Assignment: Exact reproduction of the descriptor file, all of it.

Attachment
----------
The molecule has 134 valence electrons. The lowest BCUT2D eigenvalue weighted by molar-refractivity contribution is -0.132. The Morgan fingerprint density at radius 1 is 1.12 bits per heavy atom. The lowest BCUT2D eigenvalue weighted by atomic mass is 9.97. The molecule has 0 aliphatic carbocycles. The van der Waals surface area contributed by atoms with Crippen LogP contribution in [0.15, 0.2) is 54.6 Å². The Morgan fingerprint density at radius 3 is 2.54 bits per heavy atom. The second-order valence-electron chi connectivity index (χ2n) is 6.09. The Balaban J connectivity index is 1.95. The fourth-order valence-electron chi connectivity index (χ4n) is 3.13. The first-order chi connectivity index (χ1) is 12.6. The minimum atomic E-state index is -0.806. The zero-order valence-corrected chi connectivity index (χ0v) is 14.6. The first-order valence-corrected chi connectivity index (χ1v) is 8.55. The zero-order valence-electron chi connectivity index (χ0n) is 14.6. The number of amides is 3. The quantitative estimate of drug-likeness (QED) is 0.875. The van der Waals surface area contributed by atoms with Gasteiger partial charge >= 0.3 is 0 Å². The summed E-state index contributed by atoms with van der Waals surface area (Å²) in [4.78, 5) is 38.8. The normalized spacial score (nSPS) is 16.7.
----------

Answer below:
The molecule has 134 valence electrons. The lowest BCUT2D eigenvalue weighted by molar-refractivity contribution is -0.132. The Morgan fingerprint density at radius 1 is 1.12 bits per heavy atom. The lowest BCUT2D eigenvalue weighted by atomic mass is 9.97. The molecule has 0 aliphatic carbocycles. The van der Waals surface area contributed by atoms with Crippen LogP contribution in [0.15, 0.2) is 54.6 Å². The Morgan fingerprint density at radius 3 is 2.54 bits per heavy atom. The second-order valence-electron chi connectivity index (χ2n) is 6.09. The Balaban J connectivity index is 1.95. The fourth-order valence-electron chi connectivity index (χ4n) is 3.13. The first-order chi connectivity index (χ1) is 12.6. The minimum atomic E-state index is -0.806. The zero-order valence-corrected chi connectivity index (χ0v) is 14.6. The first-order valence-corrected chi connectivity index (χ1v) is 8.55. The zero-order valence-electron chi connectivity index (χ0n) is 14.6. The number of amides is 3. The quantitative estimate of drug-likeness (QED) is 0.875. The van der Waals surface area contributed by atoms with Gasteiger partial charge >= 0.3 is 0 Å². The summed E-state index contributed by atoms with van der Waals surface area (Å²) in [4.78, 5) is 38.8. The normalized spacial score (nSPS) is 16.7.